A former Staten Island man who has been involved in a slew of financial frauds in New York City dating back to 2017 — perhaps even earlier — with one involving over $1 million in improprieties, seems to be back at it yet again and this time there’s a deep connection to Kearny.
The thing is, the Kearny Police Department was able to nab the guy for double parking and then on a warrant that turned out to yield crimes involving more than $100K in new fraudulently obtained cash, Det. Sgt. Michael Gontarczuk, the Kearny PD’s public-information officer said.
On Nov. 3, Sgt. Michael Gonzalez conducted a motor vehicle stop on a New York-plated BMW. The owner, Oluwarotimi Oredugba, 29, recently of Kearny, formerly of Staten Island, was wanted out of Bergen County and was arrested and later transferred to that agency for further processing.
However, further investigation revealed Oredugba had been previously involved in multiple fraud rings, check-cashing schemes and other similar illegal financial schemes, most on the other side of the Hudson River.
Town of Kearny cameras captured Oredugba conducting transactions at a local bank near the vehicle prior to the stop. The bank later reported Oredugba had deposited a check in excess of $100K into an account that was not his.
Det. John Fabula coordinated with other agencies who had an interest in Oredugba, who was known to authorities a habitual financial criminal. Grand jury subpoenas were issued. Furthermore, Indianapolis Metropolitan Police were conducting a parallel investigation, thanks to a victim in Indiana.
The scam commonplace here involves checks stolen in the mail or taken or subverted by other means, then they are altered and deposited into bank accounts, from which thieves such as Oredugba then withdraw the money in small increments, repeatedly at different banks, until the check finally bounces.
By then it is too late, as the thief has withdrawn a significant amount of cash. Such scammers can often make hundreds of thousands per year committing such crimes and many agencies do not have the manpower to investigate all of these frauds.
Det. Fabula conducted an in-depth investigation and ultimately a search warrant for the Kearny residence of Oredugba was granted.
On Dec. 4, at 5 a.m., the search warrant was executed at Oredugba’s residence, within an apartment complex in Kearny. When the entry team began to knock on the door and announce their presence, Oredugba refused to open the door and briefly spoke to them, before jumping off of his balcony wearing nothing but his underwear.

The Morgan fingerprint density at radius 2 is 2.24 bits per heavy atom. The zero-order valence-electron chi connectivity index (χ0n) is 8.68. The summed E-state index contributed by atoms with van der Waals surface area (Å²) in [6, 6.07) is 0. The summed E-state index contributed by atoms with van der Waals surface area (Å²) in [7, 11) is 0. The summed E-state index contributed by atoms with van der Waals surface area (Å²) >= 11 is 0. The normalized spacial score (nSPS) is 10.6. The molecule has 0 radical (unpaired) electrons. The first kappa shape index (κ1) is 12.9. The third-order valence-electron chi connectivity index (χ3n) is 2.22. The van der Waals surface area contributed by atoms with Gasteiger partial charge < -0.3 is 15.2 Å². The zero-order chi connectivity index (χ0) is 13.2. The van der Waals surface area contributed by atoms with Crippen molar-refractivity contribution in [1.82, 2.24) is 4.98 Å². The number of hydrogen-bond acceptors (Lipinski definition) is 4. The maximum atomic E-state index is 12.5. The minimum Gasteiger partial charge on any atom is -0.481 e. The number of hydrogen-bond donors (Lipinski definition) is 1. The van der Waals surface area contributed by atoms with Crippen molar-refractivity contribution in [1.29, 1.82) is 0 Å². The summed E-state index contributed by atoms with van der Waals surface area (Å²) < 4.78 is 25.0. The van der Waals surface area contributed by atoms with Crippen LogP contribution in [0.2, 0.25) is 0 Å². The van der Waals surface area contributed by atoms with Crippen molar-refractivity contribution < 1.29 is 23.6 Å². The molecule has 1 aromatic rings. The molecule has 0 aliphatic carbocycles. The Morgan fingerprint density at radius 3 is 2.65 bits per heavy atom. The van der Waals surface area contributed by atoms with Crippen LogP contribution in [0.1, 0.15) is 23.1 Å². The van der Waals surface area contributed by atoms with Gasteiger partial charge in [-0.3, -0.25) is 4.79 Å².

He reportedly landed in an area consisting of a tree, a bush and concrete with a curb.
Despite the impact, he immediately sprinted away.
Three officers then gave chase — Officers Ryan Wilson, Sgt. Ben Wuelfing and the aforementioned Sgt. Gontarczuk — and a few parking lots and fences later, the suspect was too tired to keep his speed up and was caught.
Of course he did so resisting arrest briefly, but was cooperative once forced into handcuffs.
The suspect sustained numerous injuries associated with the balcony-jumping, including lacerations from tree branches and possibly later from fence jumping and he injured his neck from the fall, police said.
He was immediately taken to hospital (an ambulance had already been preemptively staged for the search warrant). Additionally, one officer was injured during the foot pursuit, sustaining lacerations to both of his hands and another officer sustained blood exposure from the suspect while arresting and handling him.
Back at Oredugba’s residence, police said a trove of evidence was recovered, including receipts, digital devices, check blanks, credit/debit cards, cash-purchased gift cards, luxury goods from Chanel, Rolex, Louis Vuitton, etc., and over $170,000 in cash in a shoebox. (Forfeiture will be applied for).
So far, Oredugba has been charged with resisting arrest and obstructing the administration of law, for refusing to comply with legal orders. Det. Fabula is continuing the investigation and additional charges will follow, likely from multiple agencies.
A simple Google search revealed a trove of previous crimes Oredugba has been alleged to have been involved in, including counterfeit checks, debit-card fraud and more.